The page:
If you think about it, health care costs would go up year over year even if you have the same exact employees and claims experience from one year to the next. Everybody got a year older and age is a rough proxy for utilization of medical services.
So, if you are a new company (auto transplant factories and startups, for example) and hire generally younger people, your health insurance premiums should be less than a similar firm with the same number but older staff. This can be very damaging to entrenched competitors because there is really little they can do to defend against it, particularly with age discrimination laws in place.
5. Competition. How does health care coverage vary globally? China spent 5.8 percent of GDP on health care in 2003. Much of the spending is private and many people—estimated at 500 million—cannot afford to get care of any sort. Europe, despite its reputation for welfare states, spends far less than the U.S., averaging around 9 percent of GDP, although it differs by country. France, often cited for having outstanding medical care, spends around 11 percent of GDP. Participation there is mandatory and the government role is large, negotiating annually with non-profit insurers for levels of payroll deduction and doctors’ fees. Ireland, at about 7 percent, is at the low end of spending in Europe.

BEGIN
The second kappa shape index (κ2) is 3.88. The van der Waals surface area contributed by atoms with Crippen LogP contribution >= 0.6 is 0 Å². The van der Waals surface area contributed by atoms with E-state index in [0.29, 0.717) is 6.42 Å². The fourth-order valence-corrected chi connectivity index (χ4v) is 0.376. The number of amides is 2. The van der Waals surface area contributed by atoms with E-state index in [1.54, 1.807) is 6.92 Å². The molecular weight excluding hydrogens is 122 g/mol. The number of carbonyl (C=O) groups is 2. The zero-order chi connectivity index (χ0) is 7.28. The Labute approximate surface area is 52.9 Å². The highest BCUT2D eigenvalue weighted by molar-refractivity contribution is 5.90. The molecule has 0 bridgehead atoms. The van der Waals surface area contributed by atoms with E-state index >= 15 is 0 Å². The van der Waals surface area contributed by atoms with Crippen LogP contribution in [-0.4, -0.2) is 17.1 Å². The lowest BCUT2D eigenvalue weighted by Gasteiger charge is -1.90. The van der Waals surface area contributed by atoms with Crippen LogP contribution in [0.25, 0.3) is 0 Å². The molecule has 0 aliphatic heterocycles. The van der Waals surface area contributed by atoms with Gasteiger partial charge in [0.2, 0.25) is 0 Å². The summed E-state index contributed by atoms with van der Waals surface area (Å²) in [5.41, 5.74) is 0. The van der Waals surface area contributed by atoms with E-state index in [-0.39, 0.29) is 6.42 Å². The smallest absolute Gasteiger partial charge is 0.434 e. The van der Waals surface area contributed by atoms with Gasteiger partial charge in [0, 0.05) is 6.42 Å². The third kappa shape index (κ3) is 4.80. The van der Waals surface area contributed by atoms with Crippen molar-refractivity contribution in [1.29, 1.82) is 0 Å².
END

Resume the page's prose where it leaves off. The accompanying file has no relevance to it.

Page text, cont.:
Since many countries provide their coverage via taxation, either directly attributed to medical care or from general receipts spread over the entire population, those costs are not as volatile as U.S. plans. They are probably akin to our FICA in that it stays pretty stable as a percent of payroll and companies don’t observe the wide annual swings we see here. Japan, for example, spends about 8 percent of GDP of which 83 percent is government expenditure.
What this means from a competitive perspective is that China has an advantage, simply because they put the burden almost entirely on the individual, and the individual does not spend much due to lack of funds and possibly due to scarce availability as well. Europe and Japan are in the middle, due to mid-level total expenditures, but borne largely through general taxation.
The U.S. approach directly impacts industrial competitiveness because the amount spent is high here. Employers ultimately pick up much of the tab and must pass cost increases rapidly to customers. Regardless of these differences, medical costs are high in the developed world and low in the developing world. By themselves, low medical costs are not enough to sway the balance of competition materially. But they are consistent with other low costs in developing countries that drive competitiveness—wage rates, material availability and pricing.
So it’s a complex situation and we’ll have to see how the details flow out. I am optimistic that some good will come from all the turmoil, but it may take years to prove that. In the meantime, I’m sitting here swilling down green tea, dark chocolate and fruit salad. I’m still in a lot of pain from last night’s visit to the gym. The pain is minor, though, compared with the pain of paying nearly $20,000 a year for health care. An apple a day is clearly not enough.
1. Kaiser Family Foundation, “Health Care Spending in the United States and OECD Countries”, January, 2007.
2. Wikipedia, “Health Insurance in the United States”; “Health Care System in Japan”; “Health in France”; and “Public Healthcare in China”.
3. IBM Business Consulting Services, “Healthcare in China”, March, 2006.
4. GPO Access, “Budget of the United States Government, Historical Tables”, February, 2008.